Tools 'n Tips
     Applying Multiple Textures to a Model
Alright, here's a method of texturing models that isn't used all that often.  This tutorial is designed for applying multiple textures to a single model, sort of like you would a map for a Quake map.  Instead of mapping out and texturing the whole model, we're going to break it apart and do each part separately.  This tutorial assumes you've broken the model apart and made the textures already (since that was the situation when the tutorial was needed).  If you haven't broken the model up, you can do so by going into edit mesh, then selecting faces and pressing the [detach] button.  This breaks off those faces from the mesh making them a separate mesh.  If you don't have the textures made already, well, it's probably easier to make them as you go anyway ;)

Ok, the first thing you need to do is select the part of the model you want to texture:

Now clone it (important later):


Go to the modify tab () and click [Edit Mesh].  You might have to click on [More...] if it's not on one of the buttons.  Rotate, scale, move, or whatever the vertices until you get a nice square fit (floating section taken from left view).

Once you're satisfied, click on [UVW Mapping] (again, you might have to go to more).  You should just be able to select an axis and hit [Fit], but if that doesn't work right, you can always edit the values manually:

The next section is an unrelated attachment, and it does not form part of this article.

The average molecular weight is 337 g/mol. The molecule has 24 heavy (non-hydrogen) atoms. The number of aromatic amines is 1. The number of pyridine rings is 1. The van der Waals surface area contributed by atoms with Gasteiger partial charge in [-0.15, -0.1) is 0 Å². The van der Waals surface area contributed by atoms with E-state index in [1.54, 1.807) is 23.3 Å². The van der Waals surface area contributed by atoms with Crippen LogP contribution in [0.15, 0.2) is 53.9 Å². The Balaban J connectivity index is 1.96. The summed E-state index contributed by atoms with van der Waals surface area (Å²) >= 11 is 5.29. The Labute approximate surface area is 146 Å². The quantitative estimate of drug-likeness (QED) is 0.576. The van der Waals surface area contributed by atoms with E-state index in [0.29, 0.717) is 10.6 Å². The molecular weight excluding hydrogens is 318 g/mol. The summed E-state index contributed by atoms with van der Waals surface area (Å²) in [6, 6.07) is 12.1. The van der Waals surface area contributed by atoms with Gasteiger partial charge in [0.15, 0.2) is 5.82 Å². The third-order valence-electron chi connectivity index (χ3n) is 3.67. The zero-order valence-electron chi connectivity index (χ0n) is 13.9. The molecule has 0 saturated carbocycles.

Remember that clone made back in the beginning?  Here's why.  Go to [Morph], click on [Pick Target], then click on the cloned fingers.  This will return the fingers to their original shape.

Now it's time to put the texture on.  Click on the rendering tab up on the top, then click on the button that looks like 4 colored balls.  You should get a window with a bunch on colored spheres.  Pick one, then click on the button next to "Diffuse:" (circled in red below).  Select bitmap and hit ok:

Click on the button next to "Bitmap:" and select the image you want to use.  Apply the texture to the object you have selected (button circled in red).  Make sure you shut off Alpha as this might have undesired effects (circled in green).  You will probably want to enable the texture in the view port (circled in blue):

You should see the texture in the 3d view port now:

One thing left to do.  Gotta get rid of that clone. :)  Just select it and hit delete.  Be careful not to  delete the one you just texture mapped! :)

That pretty much sums it up... now get busy! Lots of work ahead! :)

- Be sure to save backups often!  As frustrating as this might be, it's even more frustrating when you screw up and don't have a backup.
- This isn't the method to use for Quake, Quake2, and most game models.  It's a tutorial for special cases since I doubt one like this exists anywhere :)
- It might, however, be a good method to make Quake3 models, but I haven't messed with those yet, and I'll likely write a new tutorial for them when I do.

[Back to the Joint]

Created Dec. 19, 1999.
Text content on this page is Copyright © 1999 Nathan "jitspoe" Wulf, all rights reserved.
The model was created by sithos, not me :)